With present technology, substantially lower-mass companions to brown dwarfs, composed primarily of ice and rock, can only be discovered using the gravitational microlensing technique. Microlensing does not rely on light from either the host or planet, but rather infers the existence and properties of these bodies from their deflection and magnification of light from a more distant star that is fortuitously aligned with the system. With this technique, only 4 super-Jupiter planets orbiting brown dwarfs have been detected to date.
It is extremely difficult—although probably not impossible—to see planets around brown dwarfs by any technique except microlensing,
says Ohio State University Andrew Gould, part of the team who reported the find.
In the case of a brown dwarf, even though it’s emitting little or no light, [microlensing] can still betray its presence.
In a study published online on 13 Jul 2015, astronomers using a gravitational microlensing technique have found a Venus-mass planet orbiting the brown dwarf. A rocky planet orbiting a failed star has never been observed before. So, the discovery was really first of its kind.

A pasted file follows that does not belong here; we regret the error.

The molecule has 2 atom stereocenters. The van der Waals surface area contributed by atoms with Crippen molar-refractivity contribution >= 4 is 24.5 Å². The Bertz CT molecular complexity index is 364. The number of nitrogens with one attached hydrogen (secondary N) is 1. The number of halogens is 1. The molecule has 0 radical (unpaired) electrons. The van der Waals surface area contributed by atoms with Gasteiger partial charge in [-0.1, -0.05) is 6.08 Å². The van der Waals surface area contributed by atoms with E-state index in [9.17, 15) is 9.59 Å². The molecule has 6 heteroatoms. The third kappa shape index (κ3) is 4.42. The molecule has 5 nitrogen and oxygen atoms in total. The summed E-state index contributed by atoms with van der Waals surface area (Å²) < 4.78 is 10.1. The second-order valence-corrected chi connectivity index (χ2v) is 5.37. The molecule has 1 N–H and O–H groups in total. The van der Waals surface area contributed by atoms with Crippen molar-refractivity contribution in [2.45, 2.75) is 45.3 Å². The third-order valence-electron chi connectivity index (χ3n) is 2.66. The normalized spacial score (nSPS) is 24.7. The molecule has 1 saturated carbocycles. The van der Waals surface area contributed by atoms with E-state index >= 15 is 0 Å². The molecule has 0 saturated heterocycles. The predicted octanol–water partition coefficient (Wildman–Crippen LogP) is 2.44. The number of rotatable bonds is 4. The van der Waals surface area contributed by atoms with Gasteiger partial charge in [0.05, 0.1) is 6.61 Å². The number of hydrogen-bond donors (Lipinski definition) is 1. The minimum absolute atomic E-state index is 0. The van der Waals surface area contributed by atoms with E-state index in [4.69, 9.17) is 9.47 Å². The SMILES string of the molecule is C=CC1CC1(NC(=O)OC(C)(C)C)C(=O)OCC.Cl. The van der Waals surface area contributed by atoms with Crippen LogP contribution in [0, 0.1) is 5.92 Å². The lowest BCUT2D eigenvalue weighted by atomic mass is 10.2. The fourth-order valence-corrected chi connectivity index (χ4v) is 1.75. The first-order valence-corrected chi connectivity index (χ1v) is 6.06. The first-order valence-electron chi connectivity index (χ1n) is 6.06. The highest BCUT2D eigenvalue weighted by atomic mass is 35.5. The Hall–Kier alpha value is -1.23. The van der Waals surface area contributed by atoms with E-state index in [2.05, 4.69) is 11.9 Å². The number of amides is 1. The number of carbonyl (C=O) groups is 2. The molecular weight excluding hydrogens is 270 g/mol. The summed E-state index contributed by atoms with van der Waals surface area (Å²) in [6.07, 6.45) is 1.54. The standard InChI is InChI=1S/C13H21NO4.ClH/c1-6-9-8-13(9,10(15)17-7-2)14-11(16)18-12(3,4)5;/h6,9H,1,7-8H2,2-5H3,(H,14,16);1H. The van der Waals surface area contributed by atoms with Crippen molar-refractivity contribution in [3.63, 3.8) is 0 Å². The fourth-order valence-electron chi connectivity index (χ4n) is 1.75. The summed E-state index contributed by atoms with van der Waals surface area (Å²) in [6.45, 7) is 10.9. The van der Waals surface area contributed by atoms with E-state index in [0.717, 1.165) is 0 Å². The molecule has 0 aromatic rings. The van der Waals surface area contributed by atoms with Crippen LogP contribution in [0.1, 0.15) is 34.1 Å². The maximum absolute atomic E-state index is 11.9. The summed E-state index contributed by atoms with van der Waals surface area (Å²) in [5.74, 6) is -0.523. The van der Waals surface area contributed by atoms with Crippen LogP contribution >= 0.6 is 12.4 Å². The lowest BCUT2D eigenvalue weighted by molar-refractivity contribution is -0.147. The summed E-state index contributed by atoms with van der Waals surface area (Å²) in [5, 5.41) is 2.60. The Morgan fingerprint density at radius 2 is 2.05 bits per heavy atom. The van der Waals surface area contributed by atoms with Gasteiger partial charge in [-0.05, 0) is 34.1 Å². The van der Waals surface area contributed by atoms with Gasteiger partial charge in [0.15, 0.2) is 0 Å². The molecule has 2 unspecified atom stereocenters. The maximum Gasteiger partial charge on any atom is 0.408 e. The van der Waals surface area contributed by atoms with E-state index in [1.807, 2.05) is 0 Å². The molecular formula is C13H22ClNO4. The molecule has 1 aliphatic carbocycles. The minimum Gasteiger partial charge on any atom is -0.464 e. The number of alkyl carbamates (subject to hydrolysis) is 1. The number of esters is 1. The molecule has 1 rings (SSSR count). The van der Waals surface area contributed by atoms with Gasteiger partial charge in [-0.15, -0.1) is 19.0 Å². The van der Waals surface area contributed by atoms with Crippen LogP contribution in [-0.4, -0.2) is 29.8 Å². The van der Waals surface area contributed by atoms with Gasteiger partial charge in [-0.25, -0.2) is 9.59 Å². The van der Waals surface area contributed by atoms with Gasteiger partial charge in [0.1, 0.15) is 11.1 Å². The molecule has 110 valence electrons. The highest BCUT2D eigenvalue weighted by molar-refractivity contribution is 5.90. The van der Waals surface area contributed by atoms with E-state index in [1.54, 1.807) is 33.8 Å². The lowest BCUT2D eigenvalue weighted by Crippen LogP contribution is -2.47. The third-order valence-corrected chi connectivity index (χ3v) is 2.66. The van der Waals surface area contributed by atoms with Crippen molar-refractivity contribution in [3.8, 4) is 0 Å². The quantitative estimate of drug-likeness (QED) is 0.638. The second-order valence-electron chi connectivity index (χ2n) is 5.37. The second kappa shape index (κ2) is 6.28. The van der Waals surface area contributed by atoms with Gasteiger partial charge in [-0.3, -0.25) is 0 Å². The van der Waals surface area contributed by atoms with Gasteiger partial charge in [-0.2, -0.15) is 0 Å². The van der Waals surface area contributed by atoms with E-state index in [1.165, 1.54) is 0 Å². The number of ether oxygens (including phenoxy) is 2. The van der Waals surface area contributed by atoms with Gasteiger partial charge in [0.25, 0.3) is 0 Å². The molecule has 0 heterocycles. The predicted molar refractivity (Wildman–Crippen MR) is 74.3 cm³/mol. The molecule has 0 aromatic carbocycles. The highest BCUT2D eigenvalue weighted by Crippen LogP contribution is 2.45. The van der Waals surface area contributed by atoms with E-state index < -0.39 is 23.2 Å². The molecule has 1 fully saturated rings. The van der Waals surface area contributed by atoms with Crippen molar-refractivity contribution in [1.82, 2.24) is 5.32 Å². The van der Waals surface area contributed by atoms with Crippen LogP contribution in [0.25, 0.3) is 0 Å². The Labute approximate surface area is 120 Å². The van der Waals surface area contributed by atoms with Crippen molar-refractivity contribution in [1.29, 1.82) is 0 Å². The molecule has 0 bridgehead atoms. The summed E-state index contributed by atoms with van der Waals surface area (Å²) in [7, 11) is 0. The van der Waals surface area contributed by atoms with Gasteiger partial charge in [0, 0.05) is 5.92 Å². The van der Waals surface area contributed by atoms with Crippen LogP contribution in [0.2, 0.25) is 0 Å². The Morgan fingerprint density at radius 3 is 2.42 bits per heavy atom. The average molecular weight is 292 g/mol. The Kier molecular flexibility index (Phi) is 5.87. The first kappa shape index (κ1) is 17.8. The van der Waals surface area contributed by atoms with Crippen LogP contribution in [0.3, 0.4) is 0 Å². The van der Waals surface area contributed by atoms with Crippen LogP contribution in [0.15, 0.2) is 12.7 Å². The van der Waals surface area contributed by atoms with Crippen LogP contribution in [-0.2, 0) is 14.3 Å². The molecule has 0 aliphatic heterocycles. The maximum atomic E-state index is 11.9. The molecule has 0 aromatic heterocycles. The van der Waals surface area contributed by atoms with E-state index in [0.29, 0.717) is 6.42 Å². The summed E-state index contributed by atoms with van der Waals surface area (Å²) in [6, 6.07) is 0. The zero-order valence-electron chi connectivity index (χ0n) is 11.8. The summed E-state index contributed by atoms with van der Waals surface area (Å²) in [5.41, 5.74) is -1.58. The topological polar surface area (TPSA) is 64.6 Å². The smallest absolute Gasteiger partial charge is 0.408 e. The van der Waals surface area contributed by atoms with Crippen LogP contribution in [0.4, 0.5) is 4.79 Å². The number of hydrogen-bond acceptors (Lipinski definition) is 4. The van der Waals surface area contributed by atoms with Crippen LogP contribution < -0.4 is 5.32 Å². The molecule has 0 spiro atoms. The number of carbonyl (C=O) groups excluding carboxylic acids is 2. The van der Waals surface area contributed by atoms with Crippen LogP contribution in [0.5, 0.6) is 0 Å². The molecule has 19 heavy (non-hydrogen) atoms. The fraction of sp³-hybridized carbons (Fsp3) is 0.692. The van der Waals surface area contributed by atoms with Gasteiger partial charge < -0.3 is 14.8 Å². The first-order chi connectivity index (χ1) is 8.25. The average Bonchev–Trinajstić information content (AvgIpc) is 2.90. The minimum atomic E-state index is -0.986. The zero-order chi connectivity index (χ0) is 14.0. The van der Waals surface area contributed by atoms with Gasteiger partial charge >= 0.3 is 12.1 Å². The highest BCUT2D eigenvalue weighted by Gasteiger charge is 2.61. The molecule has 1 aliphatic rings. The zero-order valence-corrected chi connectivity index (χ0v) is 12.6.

The Venus-mass planet, dubbed OGLE-2013-BLG-0723B, orbits its host in about 400 days and at a distance of 50 million kilometers (31 million miles) — about the same distance as Mercury’s closest approach to our sun. The Venus-mass planet is 30% less massive than the Earth and only slightly less massive than Venus.
We think that we’re really just scratching the surface of what microlensing can tell us about systems people aren’t even really thinking about right now,
We’re looking forward in the future to more microlensing detections.
Venus-mass planet or a star?
The discovery of OGLE-2013-BLG-0723B was of special scientific interest in many aspects. First, the planet itself is the lowest-mass planet among those discovered by using the microlensing method.
Second, the host of the planet is a substellar-mass brown dwarf suggesting the possibility that an ice-rock planets can be formed in the outer parts of the accretion disk around a brown dwarf.